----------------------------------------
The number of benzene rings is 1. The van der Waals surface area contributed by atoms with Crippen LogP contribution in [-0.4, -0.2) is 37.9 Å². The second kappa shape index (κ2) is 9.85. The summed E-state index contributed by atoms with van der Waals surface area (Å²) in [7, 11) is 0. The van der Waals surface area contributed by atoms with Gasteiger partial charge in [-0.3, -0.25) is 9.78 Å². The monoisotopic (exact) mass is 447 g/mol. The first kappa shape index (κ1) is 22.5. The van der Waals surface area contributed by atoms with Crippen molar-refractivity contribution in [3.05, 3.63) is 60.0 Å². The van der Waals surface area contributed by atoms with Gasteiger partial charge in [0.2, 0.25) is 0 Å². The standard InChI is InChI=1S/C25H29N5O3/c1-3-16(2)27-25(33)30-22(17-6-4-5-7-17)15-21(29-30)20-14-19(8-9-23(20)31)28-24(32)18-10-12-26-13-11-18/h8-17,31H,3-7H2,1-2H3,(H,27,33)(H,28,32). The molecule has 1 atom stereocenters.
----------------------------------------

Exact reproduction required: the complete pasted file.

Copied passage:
The number of benzene rings is 1. The van der Waals surface area contributed by atoms with Crippen LogP contribution in [-0.4, -0.2) is 37.9 Å². The second kappa shape index (κ2) is 9.85. The summed E-state index contributed by atoms with van der Waals surface area (Å²) in [7, 11) is 0. The van der Waals surface area contributed by atoms with Gasteiger partial charge in [-0.3, -0.25) is 9.78 Å². The monoisotopic (exact) mass is 447 g/mol. The first kappa shape index (κ1) is 22.5. The van der Waals surface area contributed by atoms with Crippen molar-refractivity contribution in [3.05, 3.63) is 60.0 Å². The van der Waals surface area contributed by atoms with Gasteiger partial charge in [0.2, 0.25) is 0 Å². The standard InChI is InChI=1S/C25H29N5O3/c1-3-16(2)27-25(33)30-22(17-6-4-5-7-17)15-21(29-30)20-14-19(8-9-23(20)31)28-24(32)18-10-12-26-13-11-18/h8-17,31H,3-7H2,1-2H3,(H,27,33)(H,28,32). The molecule has 1 atom stereocenters.